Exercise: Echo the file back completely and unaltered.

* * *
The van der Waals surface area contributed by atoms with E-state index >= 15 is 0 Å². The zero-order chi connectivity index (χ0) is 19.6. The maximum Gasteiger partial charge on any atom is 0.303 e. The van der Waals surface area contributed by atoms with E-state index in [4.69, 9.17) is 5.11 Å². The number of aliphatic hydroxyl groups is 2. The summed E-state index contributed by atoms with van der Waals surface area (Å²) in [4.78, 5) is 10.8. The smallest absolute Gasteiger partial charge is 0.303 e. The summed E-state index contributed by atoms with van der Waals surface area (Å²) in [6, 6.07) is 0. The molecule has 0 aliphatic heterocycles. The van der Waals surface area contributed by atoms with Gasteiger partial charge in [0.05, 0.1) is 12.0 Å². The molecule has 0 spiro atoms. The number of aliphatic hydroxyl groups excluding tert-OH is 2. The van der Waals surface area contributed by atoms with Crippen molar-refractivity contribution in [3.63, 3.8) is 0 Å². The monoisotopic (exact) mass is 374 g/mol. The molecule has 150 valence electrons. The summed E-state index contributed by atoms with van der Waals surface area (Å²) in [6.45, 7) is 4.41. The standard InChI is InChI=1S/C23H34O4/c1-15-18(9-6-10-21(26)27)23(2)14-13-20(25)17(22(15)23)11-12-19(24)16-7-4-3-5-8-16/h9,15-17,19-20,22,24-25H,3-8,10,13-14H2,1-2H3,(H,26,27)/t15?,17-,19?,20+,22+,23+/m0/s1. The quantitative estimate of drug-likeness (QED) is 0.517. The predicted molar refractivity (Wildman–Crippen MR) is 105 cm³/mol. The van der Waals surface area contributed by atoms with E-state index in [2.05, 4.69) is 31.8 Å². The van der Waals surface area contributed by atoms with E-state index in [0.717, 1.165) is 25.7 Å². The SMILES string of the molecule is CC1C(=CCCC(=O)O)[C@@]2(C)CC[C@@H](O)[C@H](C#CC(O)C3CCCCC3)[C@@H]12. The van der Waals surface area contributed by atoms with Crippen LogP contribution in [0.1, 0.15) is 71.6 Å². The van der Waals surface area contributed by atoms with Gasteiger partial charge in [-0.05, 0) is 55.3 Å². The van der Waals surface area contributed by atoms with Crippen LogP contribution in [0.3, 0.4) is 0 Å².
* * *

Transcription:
The van der Waals surface area contributed by atoms with E-state index >= 15 is 0 Å². The zero-order chi connectivity index (χ0) is 19.6. The maximum Gasteiger partial charge on any atom is 0.303 e. The van der Waals surface area contributed by atoms with E-state index in [4.69, 9.17) is 5.11 Å². The number of aliphatic hydroxyl groups is 2. The summed E-state index contributed by atoms with van der Waals surface area (Å²) in [4.78, 5) is 10.8. The smallest absolute Gasteiger partial charge is 0.303 e. The summed E-state index contributed by atoms with van der Waals surface area (Å²) in [6, 6.07) is 0. The molecule has 0 aliphatic heterocycles. The van der Waals surface area contributed by atoms with Gasteiger partial charge in [0.05, 0.1) is 12.0 Å². The molecule has 0 spiro atoms. The number of aliphatic hydroxyl groups excluding tert-OH is 2. The van der Waals surface area contributed by atoms with Crippen molar-refractivity contribution in [3.63, 3.8) is 0 Å². The monoisotopic (exact) mass is 374 g/mol. The molecule has 150 valence electrons. The summed E-state index contributed by atoms with van der Waals surface area (Å²) in [6.45, 7) is 4.41. The standard InChI is InChI=1S/C23H34O4/c1-15-18(9-6-10-21(26)27)23(2)14-13-20(25)17(22(15)23)11-12-19(24)16-7-4-3-5-8-16/h9,15-17,19-20,22,24-25H,3-8,10,13-14H2,1-2H3,(H,26,27)/t15?,17-,19?,20+,22+,23+/m0/s1. The quantitative estimate of drug-likeness (QED) is 0.517. The predicted molar refractivity (Wildman–Crippen MR) is 105 cm³/mol. The van der Waals surface area contributed by atoms with E-state index in [2.05, 4.69) is 31.8 Å². The van der Waals surface area contributed by atoms with E-state index in [0.717, 1.165) is 25.7 Å². The SMILES string of the molecule is CC1C(=CCCC(=O)O)[C@@]2(C)CC[C@@H](O)[C@H](C#CC(O)C3CCCCC3)[C@@H]12. The van der Waals surface area contributed by atoms with Crippen LogP contribution in [0.1, 0.15) is 71.6 Å². The van der Waals surface area contributed by atoms with Gasteiger partial charge in [-0.05, 0) is 55.3 Å². The van der Waals surface area contributed by atoms with Crippen LogP contribution in [0.3, 0.4) is 0 Å².